Charles M. Thirlkeld, Jr.
Biography: Charles Marion Thirlkeld, Jr., “Chuck”, was born on July 17, 1921, to Charles M. Thirlkeld Sr. and Mary T. Cole. The senior Thirlkeld was a military officer and the family lived in a number of locations during Chuck’s childhood. He graduated from Columbia High School in South Carolina and continued his education at the Citadel (Military College of South Carolina). In January, 1942, after three semesters at the Citadel, he transferred to Louisiana State University where his father was an Artillery Instructor.
Service Time: Chuck enlisted in the Army at Baton Rouge and was chosen for the 32nd Officer Training Class at Camp Hood, Texas, where his father was now the Post Commander. He graduated and was commissioned as a 2nd Lieutenant, receiving additional training at Fort Jackson, SC, and Fort Knox, Kentucky, before going overseas in the summer of 1944. He assigned to the 648th Tank Destroyer Battalion while at Fort Jackson. He was then assigned to the 672nd while at Fort Hood, TX.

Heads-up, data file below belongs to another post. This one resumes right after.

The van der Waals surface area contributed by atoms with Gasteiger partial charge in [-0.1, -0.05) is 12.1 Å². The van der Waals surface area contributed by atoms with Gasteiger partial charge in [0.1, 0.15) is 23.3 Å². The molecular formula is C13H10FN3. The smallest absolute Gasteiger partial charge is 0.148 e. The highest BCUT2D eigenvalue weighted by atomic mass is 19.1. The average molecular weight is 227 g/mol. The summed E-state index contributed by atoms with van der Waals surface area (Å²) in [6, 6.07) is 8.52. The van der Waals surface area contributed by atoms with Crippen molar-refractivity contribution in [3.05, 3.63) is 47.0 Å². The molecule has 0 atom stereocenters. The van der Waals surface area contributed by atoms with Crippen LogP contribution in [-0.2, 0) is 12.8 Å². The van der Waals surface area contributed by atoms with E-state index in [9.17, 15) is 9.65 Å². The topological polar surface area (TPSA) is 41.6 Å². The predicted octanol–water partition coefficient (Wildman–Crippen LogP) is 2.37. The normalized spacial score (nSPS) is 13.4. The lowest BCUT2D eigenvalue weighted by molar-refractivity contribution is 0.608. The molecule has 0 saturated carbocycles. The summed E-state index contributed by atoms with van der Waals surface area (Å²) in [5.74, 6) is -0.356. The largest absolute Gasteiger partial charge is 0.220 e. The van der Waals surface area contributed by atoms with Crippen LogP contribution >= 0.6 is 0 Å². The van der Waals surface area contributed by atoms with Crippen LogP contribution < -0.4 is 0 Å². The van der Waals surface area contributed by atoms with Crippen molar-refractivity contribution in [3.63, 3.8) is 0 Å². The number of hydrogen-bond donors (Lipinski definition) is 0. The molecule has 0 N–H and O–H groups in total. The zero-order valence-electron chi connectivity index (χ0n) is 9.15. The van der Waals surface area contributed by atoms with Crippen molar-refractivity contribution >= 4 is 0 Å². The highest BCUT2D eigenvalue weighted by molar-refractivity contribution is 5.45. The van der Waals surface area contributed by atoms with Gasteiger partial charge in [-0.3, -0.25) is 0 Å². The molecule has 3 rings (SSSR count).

When he was transferred to Europe, Chuck served at SHAEF (Supreme Headquarters Allied Expeditionary Force) in England, planning for the D-Day invasion. He then volunteered for front-line service and became a replacement soldier, joining Headquarters Company, 2nd Battalion of the 506th Parachute Infantry Regiment, right after Operation Market Garden. The unit was part of the 101st Airborne Division. It is believed that Chuck was reassigned on December 19, 1944, to E Company, which was the unit made famous in the book and movie “Band of Brothers”. Chuck was leading an anti-tank platoon, dug in, near the Bois Jacques Forest. He had moved up to the front to learn of the battalion’s actions during the clearing operations east of Foy, Belgium.
On January 3, 1945, between 4:00 and 5:00 pm, the area was hit with an artillery and rocket barrage and Chuck received a direct hit, killing him instantly. He was initially buried in the U.S. Military Cemetery Grand Failly, north of Verdun, France, but was later cremated and moved to the Luxembourg American Cemetery at the request of his father. His remains are located at Plot D, Row 5, Grave 7.
I want to thank Mark Dworschak for supplying information and materials for this tribute.